This course deals with the important triangle US-China-Europe. The course primarily focuses on political/geopolitical issues and the role of trade and economic relations among the above three powers. The initial lectures/seminars of the course will review the very different foreign policy philosophies and approaches that characterize all three respective approaches to global affairs before then focusing on some very concrete and practical foreign policy case studies that shape triangular relations between the US, China and Europe.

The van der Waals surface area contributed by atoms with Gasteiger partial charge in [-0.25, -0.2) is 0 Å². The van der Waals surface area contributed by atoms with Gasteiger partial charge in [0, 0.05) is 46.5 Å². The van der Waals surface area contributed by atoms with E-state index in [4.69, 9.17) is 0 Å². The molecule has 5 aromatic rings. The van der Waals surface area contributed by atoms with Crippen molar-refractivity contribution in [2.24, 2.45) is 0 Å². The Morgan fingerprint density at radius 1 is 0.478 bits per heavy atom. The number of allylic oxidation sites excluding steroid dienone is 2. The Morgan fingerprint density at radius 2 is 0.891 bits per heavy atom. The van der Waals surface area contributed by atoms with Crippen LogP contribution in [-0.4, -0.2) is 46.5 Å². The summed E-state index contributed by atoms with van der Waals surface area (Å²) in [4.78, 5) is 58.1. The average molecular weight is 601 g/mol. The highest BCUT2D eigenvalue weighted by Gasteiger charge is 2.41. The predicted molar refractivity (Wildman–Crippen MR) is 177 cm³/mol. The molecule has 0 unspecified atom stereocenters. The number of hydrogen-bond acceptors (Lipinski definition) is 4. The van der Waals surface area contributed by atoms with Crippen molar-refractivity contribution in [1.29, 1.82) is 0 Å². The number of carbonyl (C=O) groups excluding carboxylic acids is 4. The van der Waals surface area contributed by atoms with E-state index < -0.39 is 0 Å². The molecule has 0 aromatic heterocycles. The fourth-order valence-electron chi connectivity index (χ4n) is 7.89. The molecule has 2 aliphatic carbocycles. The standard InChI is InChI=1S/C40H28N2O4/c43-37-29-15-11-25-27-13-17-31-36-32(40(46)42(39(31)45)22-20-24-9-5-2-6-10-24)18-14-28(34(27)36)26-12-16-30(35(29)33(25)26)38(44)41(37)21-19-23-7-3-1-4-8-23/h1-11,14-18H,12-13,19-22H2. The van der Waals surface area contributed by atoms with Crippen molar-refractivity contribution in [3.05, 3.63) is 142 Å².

The first section of the course focuses on some conceptual foreign policy issues, dealing with the three countries’ foreign policy ‘philosophy’ and ‘grand strategy.’ In this context the course also explores the emerging rivalry between Europe (and not least its key player Germany) and the United States regarding how to ‘manage’ the rise of a globally ambitious China. Berlin and Washington display a very different understanding of the instruments and methods best deployed on behalf of a policy of global cooperation and engagement, conflict prevention and, if necessary, conflict resolution in their dealings with China. Some of the auxiliary issues to be investigated in this context include the questions whether or not past experiences of both cooperation with and enmity toward Beijing play a role. Do stereotypical prejudices and racial presumptions influence Berlin and Washington’s foreign policies? Are Germany and the U.S. mostly influenced by notions of economic and political realism or play elements of idealism a role (perhaps particularly regarding Merkel’s approach to China)? The subsequent sections of the course deal with a fairly large number of case studies. Among these case studies are an analysis of the disputes about ‘Market Economic Status’, the controversy that surrounded the creation and membership of the AIIB, the TTP attempt, the role of the car industry in trade relations with China, but also the South-China Sea conflict, the impact of the Belt and Road initiative, the differing importance of the human rights factor in European and American relations with China, as well as China’s recent ‘investment binge’ in Europe and the U.S., and some other issues.